California's Gavin Newsom Deflects Recall Question, 'Focused on Vaccines' and Stimulus

California Governor Gavin Newsom did not directly answer a question about a potential recall election in the state on Monday, instead saying his focus was on COVID-19 measures.

Newsom, a Democrat, may be facing a recall as organizers of the effort say they've collected 1.7 million signatures. However, under California law they need 1,495,709 valid signatures by March 17 to force a new election. Some signatures will be rejected.

The governor spoke to the press in Arvin, Kern County in the state's Central Valley and announced that more vaccines were coming to the region, according to KBAK Fox 58.

Newsom was asked directly about the recall effort but deflected the question, saying he was concentrating on dealing with the pandemic.

"I'm focused on vaccines, I'm focused on putting vaccines into people's arms," Newsom said.

"I'm focused on getting our kids back to school, I'm focused on getting small businesses relieved."

Newsom said he was concentrating on a bill to provide around $2 billion in grant money to small business. He's expected to sign the bill on Tuesday. This follows the state's plan to issue $600 stimulus checks to 5.7 million people.

The Democrat also said that Arvin Veteran's Hall would be one of the 11 vaccination sites for the Central Valley and would open this week.

"This site's a special site, this site is special for many different reasons, but fundamentally meets the criteria in terms of protecting vulnerable and valuable members of society," he said.

"We are redirecting 34,000 doses that one of our large pharmacies had that were not being administrated as efficiently and effectively as I would like and we decided to bring those 34,000 doses here to the Central Valley," Newsom went on.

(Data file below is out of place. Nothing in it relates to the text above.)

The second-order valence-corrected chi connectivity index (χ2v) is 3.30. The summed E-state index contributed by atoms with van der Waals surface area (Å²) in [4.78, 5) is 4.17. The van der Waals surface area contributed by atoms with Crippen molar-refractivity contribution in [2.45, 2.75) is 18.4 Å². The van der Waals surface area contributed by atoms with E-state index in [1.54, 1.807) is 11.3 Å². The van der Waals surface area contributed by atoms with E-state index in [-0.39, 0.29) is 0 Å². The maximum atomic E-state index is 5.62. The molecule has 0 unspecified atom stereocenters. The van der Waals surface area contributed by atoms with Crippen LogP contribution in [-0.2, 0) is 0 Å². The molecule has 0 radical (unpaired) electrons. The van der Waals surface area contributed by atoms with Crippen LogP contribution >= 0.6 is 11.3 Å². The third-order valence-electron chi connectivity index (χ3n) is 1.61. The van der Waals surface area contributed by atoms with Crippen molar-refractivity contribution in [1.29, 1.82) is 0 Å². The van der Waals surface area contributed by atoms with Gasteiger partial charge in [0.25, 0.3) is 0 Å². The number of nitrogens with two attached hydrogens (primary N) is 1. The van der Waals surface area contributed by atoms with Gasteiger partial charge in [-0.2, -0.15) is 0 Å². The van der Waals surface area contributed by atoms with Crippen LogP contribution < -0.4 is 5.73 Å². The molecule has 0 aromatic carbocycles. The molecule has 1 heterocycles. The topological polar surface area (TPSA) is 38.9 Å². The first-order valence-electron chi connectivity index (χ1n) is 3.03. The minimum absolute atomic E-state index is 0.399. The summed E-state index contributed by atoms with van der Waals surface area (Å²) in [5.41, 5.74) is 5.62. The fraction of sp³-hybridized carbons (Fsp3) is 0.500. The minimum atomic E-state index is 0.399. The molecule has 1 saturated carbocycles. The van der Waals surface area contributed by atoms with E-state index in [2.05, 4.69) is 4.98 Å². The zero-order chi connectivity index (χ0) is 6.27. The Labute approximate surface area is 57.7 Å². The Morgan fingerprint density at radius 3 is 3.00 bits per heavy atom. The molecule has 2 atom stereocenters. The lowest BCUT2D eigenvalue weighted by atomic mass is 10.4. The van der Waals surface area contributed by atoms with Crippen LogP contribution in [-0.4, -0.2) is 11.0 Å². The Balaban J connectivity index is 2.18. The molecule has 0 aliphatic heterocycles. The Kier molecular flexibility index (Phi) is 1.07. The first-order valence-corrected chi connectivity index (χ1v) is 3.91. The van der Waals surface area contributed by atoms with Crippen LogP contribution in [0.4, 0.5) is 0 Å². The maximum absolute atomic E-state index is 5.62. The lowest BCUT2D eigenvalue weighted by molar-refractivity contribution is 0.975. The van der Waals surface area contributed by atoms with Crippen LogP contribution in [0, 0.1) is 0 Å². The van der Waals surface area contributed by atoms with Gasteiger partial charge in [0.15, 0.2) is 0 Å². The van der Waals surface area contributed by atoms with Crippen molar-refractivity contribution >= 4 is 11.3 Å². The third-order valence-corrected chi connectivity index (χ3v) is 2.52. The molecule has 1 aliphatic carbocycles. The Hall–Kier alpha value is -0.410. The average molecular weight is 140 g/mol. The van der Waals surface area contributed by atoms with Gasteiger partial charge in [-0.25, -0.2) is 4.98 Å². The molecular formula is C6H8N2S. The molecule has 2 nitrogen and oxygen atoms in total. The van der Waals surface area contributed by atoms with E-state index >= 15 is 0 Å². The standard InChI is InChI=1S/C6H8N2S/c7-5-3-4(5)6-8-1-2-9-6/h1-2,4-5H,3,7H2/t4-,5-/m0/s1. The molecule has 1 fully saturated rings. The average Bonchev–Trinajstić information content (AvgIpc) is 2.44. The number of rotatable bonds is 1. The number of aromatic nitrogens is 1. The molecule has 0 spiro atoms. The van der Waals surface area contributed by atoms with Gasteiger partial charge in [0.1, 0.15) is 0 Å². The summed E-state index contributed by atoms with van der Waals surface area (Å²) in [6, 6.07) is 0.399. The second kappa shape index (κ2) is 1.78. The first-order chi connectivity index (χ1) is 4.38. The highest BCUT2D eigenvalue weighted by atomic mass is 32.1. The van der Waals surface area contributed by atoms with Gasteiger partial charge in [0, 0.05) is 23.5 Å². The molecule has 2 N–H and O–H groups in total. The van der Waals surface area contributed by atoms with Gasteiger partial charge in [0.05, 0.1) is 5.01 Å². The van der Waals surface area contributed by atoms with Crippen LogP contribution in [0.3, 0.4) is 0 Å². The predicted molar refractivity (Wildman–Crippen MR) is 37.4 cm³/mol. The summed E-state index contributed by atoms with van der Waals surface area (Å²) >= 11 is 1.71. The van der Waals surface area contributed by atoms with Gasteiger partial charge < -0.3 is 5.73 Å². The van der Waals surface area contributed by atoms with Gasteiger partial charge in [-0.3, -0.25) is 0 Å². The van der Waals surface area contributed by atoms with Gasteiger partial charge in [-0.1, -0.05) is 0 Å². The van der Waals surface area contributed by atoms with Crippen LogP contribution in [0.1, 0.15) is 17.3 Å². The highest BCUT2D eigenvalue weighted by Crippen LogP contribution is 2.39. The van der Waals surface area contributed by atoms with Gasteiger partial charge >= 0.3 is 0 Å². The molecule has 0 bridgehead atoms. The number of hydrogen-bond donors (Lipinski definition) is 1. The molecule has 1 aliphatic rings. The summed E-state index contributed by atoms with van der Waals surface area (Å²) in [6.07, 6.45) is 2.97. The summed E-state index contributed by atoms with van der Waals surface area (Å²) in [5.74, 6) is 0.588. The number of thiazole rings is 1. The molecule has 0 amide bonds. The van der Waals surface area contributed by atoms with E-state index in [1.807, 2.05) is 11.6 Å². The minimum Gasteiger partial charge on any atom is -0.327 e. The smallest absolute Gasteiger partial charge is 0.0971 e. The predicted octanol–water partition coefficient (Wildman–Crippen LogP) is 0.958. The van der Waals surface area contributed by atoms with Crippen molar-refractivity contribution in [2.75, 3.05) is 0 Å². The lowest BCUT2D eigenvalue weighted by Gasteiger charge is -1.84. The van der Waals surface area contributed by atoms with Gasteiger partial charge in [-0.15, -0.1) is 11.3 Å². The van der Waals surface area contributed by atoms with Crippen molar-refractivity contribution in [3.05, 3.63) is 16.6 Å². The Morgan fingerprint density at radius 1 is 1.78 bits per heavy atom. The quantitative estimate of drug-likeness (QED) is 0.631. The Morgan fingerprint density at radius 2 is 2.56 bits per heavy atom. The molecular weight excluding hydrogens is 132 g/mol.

The recall effort, which once seemed a long shot, is fast approaching the number of signatures required to trigger a fresh election. However, Newsom may prevail in an election, according to poll tracker FiveThirtyEight. They cited the fact that California is much more Democrat now than when former Governor Gray Davis was successfully recalled and defeated in 2003.

However, the governor's approval rating has declined during the pandemic. A Berkeley Institute of Governmental Studies poll released on February 2 showed 46 percent of the state's voters approve of Newsom but a Public Policy Institute of California on the same day showed his approval at 52 percent. This is still a fall from the 64 percent support he enjoyed in May.

"He might think he's doing a great job, he might think that he's been given a bad deck of cards and a raw deal but you know what, look at the lives who he's impacted each and everyday," the recall campaign's senior adviser Randy Economy told NBC Palm Beach on February 12.

If the recall campaign can successfully collect enough valid signatures by March 17, an election could take place later this year.

Gavin Newsom Holds a Vial of Vaccine
Gov. Gavin Newsom holds up a vial of the Pfizer-BioNTech COVID-19 vaccine at Kaiser Permanente Los Angeles Medical Center on December 14, 2020 in Los Angeles, California. Newsom has said he's focusing on the pandemic and not on the effort to recall him. Jae C. Hong-Pool/Getty Images